Tips for Better PubMed Searches

Logo for PubMed, a service of the National Lib...

Logo for PubMed, a service of the National Library of Medicine. (Photo credit: Wikipedia)

PubMed is one of those tools that everyone uses but not everyone uses it well.  Usually your enthusiasm for investigating the search results will wane after the third or fourth page of results. Here are a few tips for making your searches more targeted and successful.

Use MeSH Terms
PubMed uses Medical Search Heading (MeSH) terms to make the process of searching for papers easier.  The challenge is knowing which terms to use.  Luckily the Advanced Search page can help you get familiar with some of the search terms.  This tutorial from PubMed can help you get started.

Let’s take a look at a few of the most frequently used terms.  Suppose you wanted to do a search for a paper whose title contained the exact text “Early onset pancreatic cancer”. To do this search simply enter “Early onset pancreatic cancer”[Title] — exactly as you see it in bold face, including the quotation marks. The [Title] MeSH term tells PubMed to look only in the Title field.

Suppose that you’ve become familiar with some of the authors in a particular field, and you want to see if there are other papers by the same author.  Use the [Author] MeSH term like this: pancreatic cancer AND Hruban RH[Author]. In this example, I’m looking for all papers written by Ralph Hruban on pancreatic cancer.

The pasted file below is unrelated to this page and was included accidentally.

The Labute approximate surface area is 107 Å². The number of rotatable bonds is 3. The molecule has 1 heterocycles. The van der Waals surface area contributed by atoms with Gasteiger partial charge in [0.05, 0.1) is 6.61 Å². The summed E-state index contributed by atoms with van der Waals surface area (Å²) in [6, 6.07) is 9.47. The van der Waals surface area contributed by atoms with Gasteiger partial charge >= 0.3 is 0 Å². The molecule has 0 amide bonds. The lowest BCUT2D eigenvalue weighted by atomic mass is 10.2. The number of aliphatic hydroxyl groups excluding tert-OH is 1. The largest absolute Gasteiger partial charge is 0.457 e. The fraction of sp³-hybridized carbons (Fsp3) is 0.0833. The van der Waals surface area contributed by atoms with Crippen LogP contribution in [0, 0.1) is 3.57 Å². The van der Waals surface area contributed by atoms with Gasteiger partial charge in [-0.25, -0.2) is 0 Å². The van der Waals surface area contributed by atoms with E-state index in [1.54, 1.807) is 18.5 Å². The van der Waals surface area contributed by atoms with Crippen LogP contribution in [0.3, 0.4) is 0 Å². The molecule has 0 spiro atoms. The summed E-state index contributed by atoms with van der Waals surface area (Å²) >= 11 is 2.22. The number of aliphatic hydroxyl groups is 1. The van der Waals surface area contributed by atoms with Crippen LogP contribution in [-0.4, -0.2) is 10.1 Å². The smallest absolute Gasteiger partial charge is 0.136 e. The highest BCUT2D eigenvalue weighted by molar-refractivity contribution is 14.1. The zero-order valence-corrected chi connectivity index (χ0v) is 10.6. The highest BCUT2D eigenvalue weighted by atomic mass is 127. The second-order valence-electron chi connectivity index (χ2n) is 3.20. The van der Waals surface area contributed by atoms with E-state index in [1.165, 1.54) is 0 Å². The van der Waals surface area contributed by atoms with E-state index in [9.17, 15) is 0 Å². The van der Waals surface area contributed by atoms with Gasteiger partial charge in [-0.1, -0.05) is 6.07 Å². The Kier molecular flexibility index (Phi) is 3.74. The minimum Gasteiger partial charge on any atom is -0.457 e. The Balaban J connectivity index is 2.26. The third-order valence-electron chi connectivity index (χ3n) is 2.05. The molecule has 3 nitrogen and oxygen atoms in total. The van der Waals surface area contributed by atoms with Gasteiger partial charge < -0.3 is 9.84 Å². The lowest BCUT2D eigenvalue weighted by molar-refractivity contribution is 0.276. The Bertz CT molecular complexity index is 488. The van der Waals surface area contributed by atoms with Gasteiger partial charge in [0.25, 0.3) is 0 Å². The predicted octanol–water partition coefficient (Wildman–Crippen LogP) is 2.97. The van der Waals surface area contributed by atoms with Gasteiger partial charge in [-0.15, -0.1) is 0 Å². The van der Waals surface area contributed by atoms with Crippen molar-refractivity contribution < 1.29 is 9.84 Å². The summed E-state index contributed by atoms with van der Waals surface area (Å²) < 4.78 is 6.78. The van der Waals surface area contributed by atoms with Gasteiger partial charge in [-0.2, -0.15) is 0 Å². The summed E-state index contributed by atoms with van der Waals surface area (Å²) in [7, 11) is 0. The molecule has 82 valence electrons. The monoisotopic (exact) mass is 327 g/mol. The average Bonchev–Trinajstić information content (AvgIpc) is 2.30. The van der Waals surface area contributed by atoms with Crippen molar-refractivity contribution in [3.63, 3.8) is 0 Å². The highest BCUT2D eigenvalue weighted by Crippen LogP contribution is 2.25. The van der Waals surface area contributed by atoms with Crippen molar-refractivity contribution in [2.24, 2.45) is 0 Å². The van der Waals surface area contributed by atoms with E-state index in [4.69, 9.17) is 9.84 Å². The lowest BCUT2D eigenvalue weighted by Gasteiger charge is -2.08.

Suppose that you notice that a lot of the authors in your field are associated with a particular institution, and you’d like to narrow your focus to just those articles from Johns Hopkins or the Sol Goldman Institute.  You can add the [Affiliation] MeSH term to your existing search, like this: AND (Johns Hopkins[Affiliation] OR Sol Goldman[Affiliation]).

Keep an eye on the Search details field on the right-hand side of the PubMed search results page as you build and run your query.  As you perform your search it shows you exactly how your search terms are decomposed.  In my case, pancreatic cancer becomes pancreatic neoplasms and any filters I add to my search are automatically turned into MeSH terms.

If you want to narrow your search to articles published over the last 5 years, use this clause: AND (“2008/12/24″[PDat] : “2013/12/22″[PDat])

The [PDat] field stands for the Publishing Date.

If you want to only see results that contain full free text, use the “loattrfree full text”[sb] clause.

Use The Filter’s Luke
PubMed provides a number of built-in filters that let you further narrow the search results.  These filters appear on the left side of the results page.  You can tell PubMed that you’re only interested in papers published over the last 5 years, or papers that only have “Full free text”.  Perhaps you’re only interested in articles concerning clinical trials — there’s a filter for that.

Once you have the search working the way you want it to, you can save the search to your MyNCBI account.

You’ll find more helpful tips here.  Happy Searching!


About Mark Fortner

I write software for scientists doing drug discovery and cancer research. I'm interested in Design Thinking, Agile Software Development, Web Components, Java, Javascript, Groovy, Grails, MongoDB, Firebase, microservices, the Semantic Web Drug Discovery and Cancer Biology.
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